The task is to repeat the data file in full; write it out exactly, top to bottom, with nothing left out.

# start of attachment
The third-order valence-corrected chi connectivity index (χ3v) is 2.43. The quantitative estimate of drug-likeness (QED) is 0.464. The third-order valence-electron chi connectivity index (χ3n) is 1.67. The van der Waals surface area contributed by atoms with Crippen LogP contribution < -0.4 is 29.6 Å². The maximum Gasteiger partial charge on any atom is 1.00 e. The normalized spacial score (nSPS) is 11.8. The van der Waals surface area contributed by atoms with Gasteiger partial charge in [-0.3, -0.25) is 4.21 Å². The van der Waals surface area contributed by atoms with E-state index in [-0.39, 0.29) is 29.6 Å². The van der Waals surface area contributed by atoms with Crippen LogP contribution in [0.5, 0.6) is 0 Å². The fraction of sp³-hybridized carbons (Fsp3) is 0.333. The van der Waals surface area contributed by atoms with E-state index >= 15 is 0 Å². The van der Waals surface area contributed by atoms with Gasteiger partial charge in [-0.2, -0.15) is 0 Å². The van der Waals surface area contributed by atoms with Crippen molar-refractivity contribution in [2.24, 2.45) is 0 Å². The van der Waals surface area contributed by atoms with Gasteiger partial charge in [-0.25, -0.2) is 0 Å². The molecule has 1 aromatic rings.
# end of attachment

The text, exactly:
The third-order valence-corrected chi connectivity index (χ3v) is 2.43. The quantitative estimate of drug-likeness (QED) is 0.464. The third-order valence-electron chi connectivity index (χ3n) is 1.67. The van der Waals surface area contributed by atoms with Crippen LogP contribution < -0.4 is 29.6 Å². The maximum Gasteiger partial charge on any atom is 1.00 e. The normalized spacial score (nSPS) is 11.8. The van der Waals surface area contributed by atoms with Gasteiger partial charge in [-0.3, -0.25) is 4.21 Å². The van der Waals surface area contributed by atoms with E-state index in [-0.39, 0.29) is 29.6 Å². The van der Waals surface area contributed by atoms with Crippen LogP contribution in [0.5, 0.6) is 0 Å². The fraction of sp³-hybridized carbons (Fsp3) is 0.333. The van der Waals surface area contributed by atoms with E-state index >= 15 is 0 Å². The van der Waals surface area contributed by atoms with Gasteiger partial charge in [-0.2, -0.15) is 0 Å². The van der Waals surface area contributed by atoms with Crippen molar-refractivity contribution in [2.24, 2.45) is 0 Å². The van der Waals surface area contributed by atoms with Gasteiger partial charge in [-0.25, -0.2) is 0 Å². The molecule has 1 aromatic rings.